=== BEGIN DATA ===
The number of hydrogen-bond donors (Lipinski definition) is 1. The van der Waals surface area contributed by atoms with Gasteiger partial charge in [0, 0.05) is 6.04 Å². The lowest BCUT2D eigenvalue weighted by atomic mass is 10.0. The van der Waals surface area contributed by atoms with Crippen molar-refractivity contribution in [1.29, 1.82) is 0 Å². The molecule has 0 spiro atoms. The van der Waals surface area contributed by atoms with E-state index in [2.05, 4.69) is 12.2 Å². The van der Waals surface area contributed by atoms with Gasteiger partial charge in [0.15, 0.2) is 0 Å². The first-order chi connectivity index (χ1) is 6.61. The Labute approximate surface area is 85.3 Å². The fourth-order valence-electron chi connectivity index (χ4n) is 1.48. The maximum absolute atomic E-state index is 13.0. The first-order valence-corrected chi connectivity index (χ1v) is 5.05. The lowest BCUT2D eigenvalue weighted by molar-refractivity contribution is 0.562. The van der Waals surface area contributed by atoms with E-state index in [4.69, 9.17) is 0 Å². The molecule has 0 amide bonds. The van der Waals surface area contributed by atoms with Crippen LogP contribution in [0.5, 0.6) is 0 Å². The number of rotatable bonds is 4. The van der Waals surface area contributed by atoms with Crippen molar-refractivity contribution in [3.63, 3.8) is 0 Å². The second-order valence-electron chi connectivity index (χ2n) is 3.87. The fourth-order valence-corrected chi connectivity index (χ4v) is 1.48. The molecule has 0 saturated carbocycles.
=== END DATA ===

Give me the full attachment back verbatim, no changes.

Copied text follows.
The number of hydrogen-bond donors (Lipinski definition) is 1. The van der Waals surface area contributed by atoms with Gasteiger partial charge in [0, 0.05) is 6.04 Å². The lowest BCUT2D eigenvalue weighted by atomic mass is 10.0. The van der Waals surface area contributed by atoms with Crippen molar-refractivity contribution in [1.29, 1.82) is 0 Å². The molecule has 0 spiro atoms. The van der Waals surface area contributed by atoms with E-state index in [2.05, 4.69) is 12.2 Å². The van der Waals surface area contributed by atoms with Gasteiger partial charge in [0.15, 0.2) is 0 Å². The first-order chi connectivity index (χ1) is 6.61. The Labute approximate surface area is 85.3 Å². The fourth-order valence-electron chi connectivity index (χ4n) is 1.48. The maximum absolute atomic E-state index is 13.0. The first-order valence-corrected chi connectivity index (χ1v) is 5.05. The lowest BCUT2D eigenvalue weighted by molar-refractivity contribution is 0.562. The van der Waals surface area contributed by atoms with E-state index in [4.69, 9.17) is 0 Å². The molecule has 0 amide bonds. The van der Waals surface area contributed by atoms with Crippen LogP contribution in [0.5, 0.6) is 0 Å². The number of rotatable bonds is 4. The van der Waals surface area contributed by atoms with Crippen molar-refractivity contribution in [3.63, 3.8) is 0 Å². The second-order valence-electron chi connectivity index (χ2n) is 3.87. The fourth-order valence-corrected chi connectivity index (χ4v) is 1.48. The molecule has 0 saturated carbocycles.